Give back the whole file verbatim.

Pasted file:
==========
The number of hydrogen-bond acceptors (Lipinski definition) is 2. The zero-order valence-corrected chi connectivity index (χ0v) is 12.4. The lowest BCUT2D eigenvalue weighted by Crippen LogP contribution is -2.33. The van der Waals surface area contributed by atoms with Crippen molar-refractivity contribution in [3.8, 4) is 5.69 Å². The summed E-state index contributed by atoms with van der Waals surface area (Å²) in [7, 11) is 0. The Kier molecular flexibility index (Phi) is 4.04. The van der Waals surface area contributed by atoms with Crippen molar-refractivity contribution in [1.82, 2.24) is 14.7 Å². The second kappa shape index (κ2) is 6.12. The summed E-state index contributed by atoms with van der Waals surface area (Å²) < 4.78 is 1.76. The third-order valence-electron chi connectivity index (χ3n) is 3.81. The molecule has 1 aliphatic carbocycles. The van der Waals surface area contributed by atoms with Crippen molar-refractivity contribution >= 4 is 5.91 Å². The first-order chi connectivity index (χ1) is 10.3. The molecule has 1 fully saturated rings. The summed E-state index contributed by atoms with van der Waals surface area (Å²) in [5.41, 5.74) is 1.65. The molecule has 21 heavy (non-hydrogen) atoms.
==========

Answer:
The number of hydrogen-bond acceptors (Lipinski definition) is 2. The zero-order valence-corrected chi connectivity index (χ0v) is 12.4. The lowest BCUT2D eigenvalue weighted by Crippen LogP contribution is -2.33. The van der Waals surface area contributed by atoms with Crippen molar-refractivity contribution in [3.8, 4) is 5.69 Å². The summed E-state index contributed by atoms with van der Waals surface area (Å²) in [7, 11) is 0. The Kier molecular flexibility index (Phi) is 4.04. The van der Waals surface area contributed by atoms with Crippen molar-refractivity contribution in [1.82, 2.24) is 14.7 Å². The second kappa shape index (κ2) is 6.12. The summed E-state index contributed by atoms with van der Waals surface area (Å²) < 4.78 is 1.76. The third-order valence-electron chi connectivity index (χ3n) is 3.81. The molecule has 1 aliphatic carbocycles. The van der Waals surface area contributed by atoms with Crippen molar-refractivity contribution >= 4 is 5.91 Å². The first-order chi connectivity index (χ1) is 10.3. The molecule has 1 fully saturated rings. The summed E-state index contributed by atoms with van der Waals surface area (Å²) in [5.41, 5.74) is 1.65. The molecule has 21 heavy (non-hydrogen) atoms.